Design Better With These UX New Year’s Resolutions

Usability is not a trend, it is a necessity. If you are not already ensuring that your digital content is easy to navigate you should start now. It doesn’t have to be hard. There are plenty of UX strategies that make the process of creating user-focused experiences easy. It’s all about knowing what they are and deciding to use them.

That is why instead of the gym membership that you won’t use, we suggest making a 2018 resolution that will actually generate results. How about committing to create more user-friendly experiences? We will even provide some tips to get you started. Here are eight UX strategies (disguised as resolutions) that can help you reach your high usability goals.

Stop Thinking Like a Designer.

Trust us, we get it. It can be fun to create beautiful experiences, especially when you know how. However, in the end, the aesthetics do not always translate to usefulness. Plus, many users go online to solve a problem in addition to being entertained. If you want to truly win over your users, and create content that they will appreciate, you’ll need to put the design brain on the back burner just for a little bit.

The most important of all UX strategies is planning, not designing. You need to do the research to figure out who you are creating for and what their needs are. This is when you ask questions about the competition, conduct focus groups, and get really familiar with the marketing team. You will need to think like an architect – an architect of information. Don’t worry, you’ll still have a chance to get creative, but not at first.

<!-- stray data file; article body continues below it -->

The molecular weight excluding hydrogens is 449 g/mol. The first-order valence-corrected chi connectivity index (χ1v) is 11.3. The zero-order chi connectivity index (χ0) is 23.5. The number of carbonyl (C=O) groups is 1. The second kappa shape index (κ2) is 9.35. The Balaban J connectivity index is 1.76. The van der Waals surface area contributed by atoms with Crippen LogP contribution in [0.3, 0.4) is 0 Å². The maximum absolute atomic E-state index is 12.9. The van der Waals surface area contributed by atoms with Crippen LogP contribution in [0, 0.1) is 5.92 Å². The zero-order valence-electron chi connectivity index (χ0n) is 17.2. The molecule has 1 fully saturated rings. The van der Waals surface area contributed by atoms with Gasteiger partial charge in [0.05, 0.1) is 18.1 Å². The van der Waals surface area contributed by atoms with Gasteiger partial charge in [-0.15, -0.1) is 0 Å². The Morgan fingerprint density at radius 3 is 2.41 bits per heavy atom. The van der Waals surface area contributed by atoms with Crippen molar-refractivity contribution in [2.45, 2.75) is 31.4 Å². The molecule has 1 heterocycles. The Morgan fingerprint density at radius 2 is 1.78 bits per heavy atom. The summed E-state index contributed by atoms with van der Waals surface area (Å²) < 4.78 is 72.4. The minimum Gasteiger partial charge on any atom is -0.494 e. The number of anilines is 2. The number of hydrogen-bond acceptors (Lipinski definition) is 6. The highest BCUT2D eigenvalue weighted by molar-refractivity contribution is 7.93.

Be a Team Player.

How many designers does it take to create a website? Many times, you only need one. However, when you make the resolution to focus on usability, the one-man artist concept goes out the door. A key idea behind all UX strategies is the acknowledgment that content is created for others. Therefore, you are going to need to collaborate with others to ensure the users’ needs are met.

Creative collaboration can be difficult, especially when a single person is responsible for providing all of the ideas. However, many UX strategies take this into consideration. Instead of immediately creating your end product, build in steps. Create wireframes, prototypes, and user flow maps. Share your progress with everyone involved with the end product. Ask for their contribution.